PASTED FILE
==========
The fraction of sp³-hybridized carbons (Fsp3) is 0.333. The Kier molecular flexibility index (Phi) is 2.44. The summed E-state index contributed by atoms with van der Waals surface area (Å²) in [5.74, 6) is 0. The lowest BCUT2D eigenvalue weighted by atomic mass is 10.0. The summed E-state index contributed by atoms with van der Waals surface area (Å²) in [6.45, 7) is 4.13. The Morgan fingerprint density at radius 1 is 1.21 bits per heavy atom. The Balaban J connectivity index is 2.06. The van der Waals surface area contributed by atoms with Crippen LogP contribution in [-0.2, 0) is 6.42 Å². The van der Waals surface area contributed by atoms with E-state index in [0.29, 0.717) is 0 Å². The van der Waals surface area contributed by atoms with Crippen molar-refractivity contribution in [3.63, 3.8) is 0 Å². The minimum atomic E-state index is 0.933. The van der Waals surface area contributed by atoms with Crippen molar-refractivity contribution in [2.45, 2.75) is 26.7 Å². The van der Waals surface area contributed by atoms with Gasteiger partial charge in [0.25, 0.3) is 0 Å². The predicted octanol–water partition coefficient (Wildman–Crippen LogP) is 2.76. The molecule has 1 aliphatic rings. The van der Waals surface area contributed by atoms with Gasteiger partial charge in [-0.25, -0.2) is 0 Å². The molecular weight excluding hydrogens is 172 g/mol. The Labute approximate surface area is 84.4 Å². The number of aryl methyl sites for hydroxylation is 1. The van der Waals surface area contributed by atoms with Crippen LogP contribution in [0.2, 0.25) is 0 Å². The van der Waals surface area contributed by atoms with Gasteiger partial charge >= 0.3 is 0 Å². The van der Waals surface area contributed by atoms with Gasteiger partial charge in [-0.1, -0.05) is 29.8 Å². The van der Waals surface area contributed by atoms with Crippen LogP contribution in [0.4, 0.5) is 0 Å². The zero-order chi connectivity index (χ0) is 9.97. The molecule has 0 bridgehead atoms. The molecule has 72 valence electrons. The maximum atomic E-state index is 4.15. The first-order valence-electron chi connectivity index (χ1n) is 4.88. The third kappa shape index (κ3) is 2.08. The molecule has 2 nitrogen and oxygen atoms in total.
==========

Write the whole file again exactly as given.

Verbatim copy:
The fraction of sp³-hybridized carbons (Fsp3) is 0.333. The Kier molecular flexibility index (Phi) is 2.44. The summed E-state index contributed by atoms with van der Waals surface area (Å²) in [5.74, 6) is 0. The lowest BCUT2D eigenvalue weighted by atomic mass is 10.0. The summed E-state index contributed by atoms with van der Waals surface area (Å²) in [6.45, 7) is 4.13. The Morgan fingerprint density at radius 1 is 1.21 bits per heavy atom. The Balaban J connectivity index is 2.06. The van der Waals surface area contributed by atoms with Crippen LogP contribution in [-0.2, 0) is 6.42 Å². The van der Waals surface area contributed by atoms with E-state index in [0.29, 0.717) is 0 Å². The van der Waals surface area contributed by atoms with Crippen molar-refractivity contribution in [3.63, 3.8) is 0 Å². The minimum atomic E-state index is 0.933. The van der Waals surface area contributed by atoms with Crippen molar-refractivity contribution in [2.45, 2.75) is 26.7 Å². The van der Waals surface area contributed by atoms with Gasteiger partial charge in [0.25, 0.3) is 0 Å². The predicted octanol–water partition coefficient (Wildman–Crippen LogP) is 2.76. The molecule has 1 aliphatic rings. The van der Waals surface area contributed by atoms with Gasteiger partial charge in [-0.25, -0.2) is 0 Å². The molecular weight excluding hydrogens is 172 g/mol. The Labute approximate surface area is 84.4 Å². The number of aryl methyl sites for hydroxylation is 1. The van der Waals surface area contributed by atoms with Crippen LogP contribution in [0.2, 0.25) is 0 Å². The van der Waals surface area contributed by atoms with Gasteiger partial charge >= 0.3 is 0 Å². The van der Waals surface area contributed by atoms with Gasteiger partial charge in [-0.1, -0.05) is 29.8 Å². The van der Waals surface area contributed by atoms with Crippen LogP contribution in [0.4, 0.5) is 0 Å². The zero-order chi connectivity index (χ0) is 9.97. The molecule has 0 bridgehead atoms. The molecule has 72 valence electrons. The maximum atomic E-state index is 4.15. The first-order valence-electron chi connectivity index (χ1n) is 4.88. The third kappa shape index (κ3) is 2.08. The molecule has 2 nitrogen and oxygen atoms in total.